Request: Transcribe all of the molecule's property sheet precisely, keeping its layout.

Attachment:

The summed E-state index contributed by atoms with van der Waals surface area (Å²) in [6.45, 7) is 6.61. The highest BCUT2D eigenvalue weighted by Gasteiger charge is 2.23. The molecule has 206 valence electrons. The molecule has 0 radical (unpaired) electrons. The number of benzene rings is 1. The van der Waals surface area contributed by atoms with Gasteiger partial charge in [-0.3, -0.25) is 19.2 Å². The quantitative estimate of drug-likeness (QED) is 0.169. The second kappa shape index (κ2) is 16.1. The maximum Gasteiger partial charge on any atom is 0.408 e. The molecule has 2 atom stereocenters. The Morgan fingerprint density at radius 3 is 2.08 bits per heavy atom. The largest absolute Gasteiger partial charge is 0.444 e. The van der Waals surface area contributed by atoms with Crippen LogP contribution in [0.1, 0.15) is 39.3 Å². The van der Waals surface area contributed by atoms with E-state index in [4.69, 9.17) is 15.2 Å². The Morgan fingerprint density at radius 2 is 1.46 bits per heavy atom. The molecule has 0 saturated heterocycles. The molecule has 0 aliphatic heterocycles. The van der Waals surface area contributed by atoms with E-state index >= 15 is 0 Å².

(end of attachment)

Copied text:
The summed E-state index contributed by atoms with van der Waals surface area (Å²) in [6.45, 7) is 6.61. The highest BCUT2D eigenvalue weighted by Gasteiger charge is 2.23. The molecule has 206 valence electrons. The molecule has 0 radical (unpaired) electrons. The number of benzene rings is 1. The van der Waals surface area contributed by atoms with Gasteiger partial charge in [-0.3, -0.25) is 19.2 Å². The quantitative estimate of drug-likeness (QED) is 0.169. The second kappa shape index (κ2) is 16.1. The maximum Gasteiger partial charge on any atom is 0.408 e. The molecule has 2 atom stereocenters. The Morgan fingerprint density at radius 3 is 2.08 bits per heavy atom. The largest absolute Gasteiger partial charge is 0.444 e. The van der Waals surface area contributed by atoms with Crippen LogP contribution in [0.1, 0.15) is 39.3 Å². The van der Waals surface area contributed by atoms with E-state index in [4.69, 9.17) is 15.2 Å². The Morgan fingerprint density at radius 2 is 1.46 bits per heavy atom. The molecule has 0 saturated heterocycles. The molecule has 0 aliphatic heterocycles. The van der Waals surface area contributed by atoms with E-state index >= 15 is 0 Å².